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Arizona Diamondbacks Non-Manny Machado targets: Pitchers

With Machado gone, might the D-backs pivot towards pitching?

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Arizona Diamondbacks v Florida Marlins Photo by Marc Serota/Getty Images

Yesterday, we discussed some of the names the D-backs might look at, as alternatives to Manny Machado, now a Dodger. But there’s no reason the team has to spent its limited trade chips on a position player, if better value is to be found on a pitcher. GM Mike Hazen, as usual, kept his cards close to his chest, saying only, “We have a strong team as it is. If the right fit comes along, we’ll still evaluate that and not rule any of those things out. But we’re going to be mindful of the overall talent that we’ve given up so far.” With that in mind, let’s see where the team might need a hand, and who might be available.

Relief pitching

The Diamondbacks bullpen has been excellent this season, by most metrics. By bWins Above Average, it trails only the Cubs in the NL and at 2.85, the Arizona relief corps has the lowest ERA in the league. So this might not seem in need of any help. But if you take defense out of the equation, the picture changes. Their fielding-independent ERA (FIP) is more than a run higher, at 3.96, ranking only seventh-best. Their strikeout rate is the worst in the league, being the sole team whose bullpen is fanning fewer than eight per nine innings (7.71). And Arizona’s relievers leave 81.3% of runners on base, a number which may increase in the second half toward league average of 72.9%.

There’s therefore room for improvement, and potential upgrades are available, according to Hazen: “It would seem that the bullpen is probably the area that has the most supply.”

Left-handed relievers

With three southpaw relievers - T.J. McFarland, Andrew Chafin and Jorge De La Rosa - currently in the bullpen, Arizona would initially appear well-stocked. But De La Rosa has been far from impressive this year (ERA 4.78, FIP 5.83). McFarland is a prime candidate for regression, with a FIP more than double his actual ERA (1.81 vs. 3.68), mostly due to his terrible strikeout rate of 5.68 per nine innings. Among 160 MLB pitchers with 50+ innings so far, that ranks McFarland... 160th, below even team-mate Matt Koch, who is 159th. And Chafin, too, has seen his ERA suppressed by good luck with fly-balls: he hasn’t allowed one to leave the park in 34 innings of work, behind just Zack Duke (34.2 homerless IP).

Jack ran his eye over a number of left-handed bullpen options last week. He notes the paucity of credible options from the left in the minor-league system, so it does seem any upgrade is going to have to come from outside. I thought I’d take a purely objective look for possible candidates, so cranked up the Baseball Reference search tool. I wanted left-handed relievers, with 20+ IP of work, on teams likely to be sellers at the deadline (below 15% playoff odds per Fangraphs). The last could certainly change: the Nationals, for example, still get a 59% chance of the post-season, despite being at .500. A quick losing streak, and the likes of Sean Doolittle and Matt Grace could be on the market.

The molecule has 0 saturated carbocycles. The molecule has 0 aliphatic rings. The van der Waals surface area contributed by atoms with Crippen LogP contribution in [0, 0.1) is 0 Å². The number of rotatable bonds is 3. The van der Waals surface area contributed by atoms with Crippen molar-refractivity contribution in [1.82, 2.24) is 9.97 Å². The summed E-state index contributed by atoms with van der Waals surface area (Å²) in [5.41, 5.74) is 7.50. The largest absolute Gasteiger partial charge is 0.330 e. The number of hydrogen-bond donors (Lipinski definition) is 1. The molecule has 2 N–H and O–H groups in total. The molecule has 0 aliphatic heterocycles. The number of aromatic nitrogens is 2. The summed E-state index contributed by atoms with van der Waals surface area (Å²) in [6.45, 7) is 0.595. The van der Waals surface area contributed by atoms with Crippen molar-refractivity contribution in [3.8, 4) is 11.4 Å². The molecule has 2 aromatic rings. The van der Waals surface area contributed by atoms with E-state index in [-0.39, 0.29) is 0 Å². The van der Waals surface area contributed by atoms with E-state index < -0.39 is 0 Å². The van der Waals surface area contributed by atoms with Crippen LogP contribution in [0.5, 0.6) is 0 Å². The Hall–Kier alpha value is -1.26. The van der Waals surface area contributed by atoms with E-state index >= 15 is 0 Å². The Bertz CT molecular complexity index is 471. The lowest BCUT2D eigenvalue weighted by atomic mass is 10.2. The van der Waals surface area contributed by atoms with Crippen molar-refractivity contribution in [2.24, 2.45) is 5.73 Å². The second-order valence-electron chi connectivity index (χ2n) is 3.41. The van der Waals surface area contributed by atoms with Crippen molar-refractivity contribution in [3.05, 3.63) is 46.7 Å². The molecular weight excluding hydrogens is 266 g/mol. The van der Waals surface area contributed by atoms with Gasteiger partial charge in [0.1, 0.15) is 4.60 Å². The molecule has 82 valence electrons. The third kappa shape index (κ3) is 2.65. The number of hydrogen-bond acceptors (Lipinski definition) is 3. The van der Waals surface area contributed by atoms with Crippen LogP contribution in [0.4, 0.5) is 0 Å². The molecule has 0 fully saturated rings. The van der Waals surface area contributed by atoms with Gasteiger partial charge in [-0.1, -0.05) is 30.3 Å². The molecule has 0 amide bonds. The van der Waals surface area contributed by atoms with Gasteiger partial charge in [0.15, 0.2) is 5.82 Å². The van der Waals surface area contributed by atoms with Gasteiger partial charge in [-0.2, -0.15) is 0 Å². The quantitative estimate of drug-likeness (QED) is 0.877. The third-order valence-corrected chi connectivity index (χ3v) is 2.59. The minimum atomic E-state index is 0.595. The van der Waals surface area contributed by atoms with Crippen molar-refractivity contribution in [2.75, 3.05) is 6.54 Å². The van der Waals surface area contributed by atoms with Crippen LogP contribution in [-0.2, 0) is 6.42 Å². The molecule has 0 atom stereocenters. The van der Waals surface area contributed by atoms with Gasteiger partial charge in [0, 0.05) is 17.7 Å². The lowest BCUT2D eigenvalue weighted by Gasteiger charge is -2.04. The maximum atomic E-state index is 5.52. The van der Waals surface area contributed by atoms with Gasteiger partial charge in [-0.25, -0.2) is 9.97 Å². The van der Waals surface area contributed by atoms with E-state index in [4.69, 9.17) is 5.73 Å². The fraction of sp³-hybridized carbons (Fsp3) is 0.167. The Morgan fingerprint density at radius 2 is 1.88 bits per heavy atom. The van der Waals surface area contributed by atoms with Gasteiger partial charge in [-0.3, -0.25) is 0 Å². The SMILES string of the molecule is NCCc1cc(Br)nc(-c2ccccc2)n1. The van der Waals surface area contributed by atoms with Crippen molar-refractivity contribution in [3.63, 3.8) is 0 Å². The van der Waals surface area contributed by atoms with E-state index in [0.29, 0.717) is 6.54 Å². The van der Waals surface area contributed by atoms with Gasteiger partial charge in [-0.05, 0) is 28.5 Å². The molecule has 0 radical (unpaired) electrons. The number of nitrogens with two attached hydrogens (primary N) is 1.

For now, however, the above conditions gives us the table below of 17 potential names, in ascending order of FIP. The final column lists the season after which they will become free-agents (including any options), so we can get a feel for whether they are rentals or longer-term acquisitions. Players’ names link to their pages, so you can check out their splits or more detailed stats.

Potential left-handed relief pitchers

Player FIP IP Tm ERA K% BB% ERA+ OPS Ctrct
Player FIP IP Tm ERA K% BB% ERA+ OPS Ctrct
Felipe Vazquez 1.93 41.1 PIT 3.05 32.0% 9.6% 132 .571 2023
Jace Fry 2.29 29.1 CHW 3.99 30.6% 9.9% 103 .503 2023
Richard Bleier 2.68 32.2 BAL 1.93 11.3% 3.0% 215 .673 2022
Zach Duke 2.71 34.2 MIN 3.38 21.7% 8.4% 128 .695 2018
Taylor Rogers 2.72 39.2 MIN 3.86 25.5% 5.1% 112 .678 2022
Jose Alvarado 2.86 38.1 TBR 2.58 25.9% 11.7% 154 .550 2023
Alex Claudio 3.00 41.2 TEX 4.32 12.4% 3.8% 107 .825 2021
Jose Alvarez 3.02 40.2 LAA 2.66 22.0% 8.1% 154 .647 2020
Luis Avilan 3.11 27.1 CHW 3.95 25.4% 8.5% 104 .739 2019
Brad Hand 3.17 44.1 SDP 3.05 35.0% 8.1% 132 .672 2021
Jake Diekman 3.26 33.2 TEX 3.21 28.1% 13.0% 145 .651 2018
Adam Conley 3.38 25.0 MIA 2.88 31.3% 9.4% 130 .516 2021
Robbie Erlin 3.46 54.0 SDP 3.83 22.0% 2.9% 104 .683 2020
Tanner Scott 3.48 27.0 BAL 6.67 30.7% 11.8% 62 .863 2023
Aaron Loup 3.52 31.2 TOR 4.83 24.3% 8.1% 88 .826 2018
Amir Garrett 3.56 47.2 CIN 3.59 29.6% 8.5% 115 .660 2023

[Update: We can cross Hand off, as he was traded to Cleveland this morning] Going by previous Mike Hazen acquisitions, non-closers would seem more likely to be targets. Of the half-season rentals, former D-back Duke stands out. Over the last five seasons, he has been among the most effective of left-handed relievers, with an ERA+ of 137 since the start of 2014. Luis Avilan is another possibility, whose FIP is below his ERA. and Avilan’s K-rate of above 25% would bump up the team’s stats in that category. There are a few longer-term options as well, if the team wanted someone to partner with Chafin, who is under contract through the end of 2020.

One name mentioned in connection with the D-backs, but not on the list above, is Zack Britton of the Orioles. He had a torn Achilles tendon, and so has only pitched 14.2 innings this year. ESPN’s Tim Kurkjian thinks he’d be a good fit: “If they can go get Zach Britton, who I was told was this close to being really, really good again, that would be a gigantic move for the Diamondbacks.” So far, Britton has not been up to his usual standards, walking nine batters already, but with a 241 ERA+ since 2014, his ceiling is almost unsurpassed among left-handed relievers, and he’s also a free agent at the end of this year.